State Rep. Jay Livingstone also focused on water transportation. He likes an idea suggested by the Cambridge City Manager of developing a water taxi service between Boston and Cambridge with several stops along the river and into Boston Harbor.
Since we can’t add many more vehicles to our streets, these water routes might be an attractive option.
Jay also wanted a continuous bike and pedestrian path from the North End to Watertown on the Boston side of the Charles and from Charlestown to Watertown on the Cambridge side, with improved connections between Boston and Cambridge. Those connections would include a long hoped-for, but buried-under-design South Bank Bridge, which would get people safely across the train tracks at North Station.
While an underpass at the Anderson Bridge on JFK Street between Cambridge and Boston is now in the works, other bridges still prevent bikes and pedestrians from freely moving along the river in safety.
Jay said he was also pushing for a better pedestrian and bike crossing near the Museum of Science.
The transportation theme continued with both former Downtown North executive director Bob O’Brien and architect Brad Bellows thinking we don’t need a new idea.
We’ve got an old one, they said. The North-South Rail Link should have been constructed long ago, but there is no time like the present. They suggested this old idea long before Governors Dukakis and Weld met with Charlie Baker this summer. They pointed out that such a link would reduce commuter trips as well as traffic within Boston itself. They say this link would support expanded real estate development opportunities and economic growth.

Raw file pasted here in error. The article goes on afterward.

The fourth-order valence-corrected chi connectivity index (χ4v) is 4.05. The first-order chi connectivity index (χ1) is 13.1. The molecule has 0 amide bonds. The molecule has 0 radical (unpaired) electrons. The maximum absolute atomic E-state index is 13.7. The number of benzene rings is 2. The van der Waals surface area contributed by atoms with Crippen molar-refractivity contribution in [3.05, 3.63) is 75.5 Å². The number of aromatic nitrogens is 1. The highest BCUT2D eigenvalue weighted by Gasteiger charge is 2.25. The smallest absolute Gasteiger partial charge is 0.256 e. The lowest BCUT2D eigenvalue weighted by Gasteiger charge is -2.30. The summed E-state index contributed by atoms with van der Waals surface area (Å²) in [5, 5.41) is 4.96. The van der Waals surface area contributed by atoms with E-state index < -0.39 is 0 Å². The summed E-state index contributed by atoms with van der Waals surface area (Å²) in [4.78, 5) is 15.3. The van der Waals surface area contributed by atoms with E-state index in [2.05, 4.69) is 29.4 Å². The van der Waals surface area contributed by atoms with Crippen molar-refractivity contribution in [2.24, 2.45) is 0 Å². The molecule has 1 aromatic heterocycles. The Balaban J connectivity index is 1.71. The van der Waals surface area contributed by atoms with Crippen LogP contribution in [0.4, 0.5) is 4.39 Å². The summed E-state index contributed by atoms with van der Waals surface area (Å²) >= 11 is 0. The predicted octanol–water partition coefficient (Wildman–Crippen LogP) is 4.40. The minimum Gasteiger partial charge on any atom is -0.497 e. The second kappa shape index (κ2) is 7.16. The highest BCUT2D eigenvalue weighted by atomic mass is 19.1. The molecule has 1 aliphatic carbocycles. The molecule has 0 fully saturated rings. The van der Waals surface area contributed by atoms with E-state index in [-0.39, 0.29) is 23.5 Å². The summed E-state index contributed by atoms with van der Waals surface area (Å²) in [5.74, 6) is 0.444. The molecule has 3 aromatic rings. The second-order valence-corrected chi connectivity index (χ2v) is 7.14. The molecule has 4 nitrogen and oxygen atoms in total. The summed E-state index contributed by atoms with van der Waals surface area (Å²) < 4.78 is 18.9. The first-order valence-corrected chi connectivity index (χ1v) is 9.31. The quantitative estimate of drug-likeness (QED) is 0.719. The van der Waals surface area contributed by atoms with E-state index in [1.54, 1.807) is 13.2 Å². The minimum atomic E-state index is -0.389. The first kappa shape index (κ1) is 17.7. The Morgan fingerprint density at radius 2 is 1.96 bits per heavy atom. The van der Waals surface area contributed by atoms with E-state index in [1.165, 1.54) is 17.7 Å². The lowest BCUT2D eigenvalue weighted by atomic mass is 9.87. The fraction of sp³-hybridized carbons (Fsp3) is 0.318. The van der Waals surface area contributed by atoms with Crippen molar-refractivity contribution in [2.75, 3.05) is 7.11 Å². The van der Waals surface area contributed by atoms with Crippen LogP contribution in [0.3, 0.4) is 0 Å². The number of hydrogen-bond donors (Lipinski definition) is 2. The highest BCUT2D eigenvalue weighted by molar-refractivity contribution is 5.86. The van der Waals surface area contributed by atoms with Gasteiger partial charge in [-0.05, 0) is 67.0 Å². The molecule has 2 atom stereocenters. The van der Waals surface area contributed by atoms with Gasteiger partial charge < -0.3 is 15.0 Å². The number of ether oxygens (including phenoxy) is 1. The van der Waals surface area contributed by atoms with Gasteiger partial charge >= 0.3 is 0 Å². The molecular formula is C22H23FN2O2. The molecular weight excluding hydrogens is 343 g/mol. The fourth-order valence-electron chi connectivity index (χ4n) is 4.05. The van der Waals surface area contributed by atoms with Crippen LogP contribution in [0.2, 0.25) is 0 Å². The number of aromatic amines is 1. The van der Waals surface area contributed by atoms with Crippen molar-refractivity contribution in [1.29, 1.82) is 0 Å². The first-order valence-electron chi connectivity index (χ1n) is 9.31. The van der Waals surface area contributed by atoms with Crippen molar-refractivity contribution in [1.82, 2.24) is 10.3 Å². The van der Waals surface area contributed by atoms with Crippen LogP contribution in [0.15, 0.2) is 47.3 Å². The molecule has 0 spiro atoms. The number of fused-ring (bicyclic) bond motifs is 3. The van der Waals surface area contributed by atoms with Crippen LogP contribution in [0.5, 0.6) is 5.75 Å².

They think Boston is way behind other cities in this kind of transportation planning. So even though their idea is not a new one, they say it is the most obvious idea that can be brought to fruition.
Next week, there will be other ideas—not all about transportation.
Downtown View is a column by newspaperwoman Karen Cord Taylor who founded The Beacon Hill Times in 1995 and served as its editor and publisher until late 2007. She also founded and served as editor and publisher of the Charlestown Patriot-Bridge and The Back Bay Sun weeklies. Karen now works from her home in downtown Boston and blogs at BostonColumn.com. Please feel free to leave responses in the comments section below.